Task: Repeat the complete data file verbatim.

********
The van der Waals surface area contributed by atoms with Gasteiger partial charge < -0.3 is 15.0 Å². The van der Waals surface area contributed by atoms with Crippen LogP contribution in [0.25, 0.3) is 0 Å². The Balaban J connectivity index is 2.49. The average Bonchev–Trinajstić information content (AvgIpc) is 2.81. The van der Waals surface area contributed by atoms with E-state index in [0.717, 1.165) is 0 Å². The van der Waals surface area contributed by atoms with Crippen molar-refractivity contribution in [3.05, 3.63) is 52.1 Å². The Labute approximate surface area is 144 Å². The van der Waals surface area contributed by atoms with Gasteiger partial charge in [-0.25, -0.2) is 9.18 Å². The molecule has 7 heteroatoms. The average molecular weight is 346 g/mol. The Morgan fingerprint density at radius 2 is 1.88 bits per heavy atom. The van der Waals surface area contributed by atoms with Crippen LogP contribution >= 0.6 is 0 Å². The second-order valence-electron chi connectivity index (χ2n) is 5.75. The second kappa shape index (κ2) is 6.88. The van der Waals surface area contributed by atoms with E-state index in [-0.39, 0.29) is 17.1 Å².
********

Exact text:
The van der Waals surface area contributed by atoms with Gasteiger partial charge < -0.3 is 15.0 Å². The van der Waals surface area contributed by atoms with Crippen LogP contribution in [0.25, 0.3) is 0 Å². The Balaban J connectivity index is 2.49. The average Bonchev–Trinajstić information content (AvgIpc) is 2.81. The van der Waals surface area contributed by atoms with E-state index in [0.717, 1.165) is 0 Å². The van der Waals surface area contributed by atoms with Crippen molar-refractivity contribution in [3.05, 3.63) is 52.1 Å². The Labute approximate surface area is 144 Å². The van der Waals surface area contributed by atoms with Gasteiger partial charge in [-0.25, -0.2) is 9.18 Å². The molecule has 7 heteroatoms. The average molecular weight is 346 g/mol. The Morgan fingerprint density at radius 2 is 1.88 bits per heavy atom. The van der Waals surface area contributed by atoms with Crippen LogP contribution >= 0.6 is 0 Å². The second-order valence-electron chi connectivity index (χ2n) is 5.75. The second kappa shape index (κ2) is 6.88. The van der Waals surface area contributed by atoms with E-state index in [-0.39, 0.29) is 17.1 Å².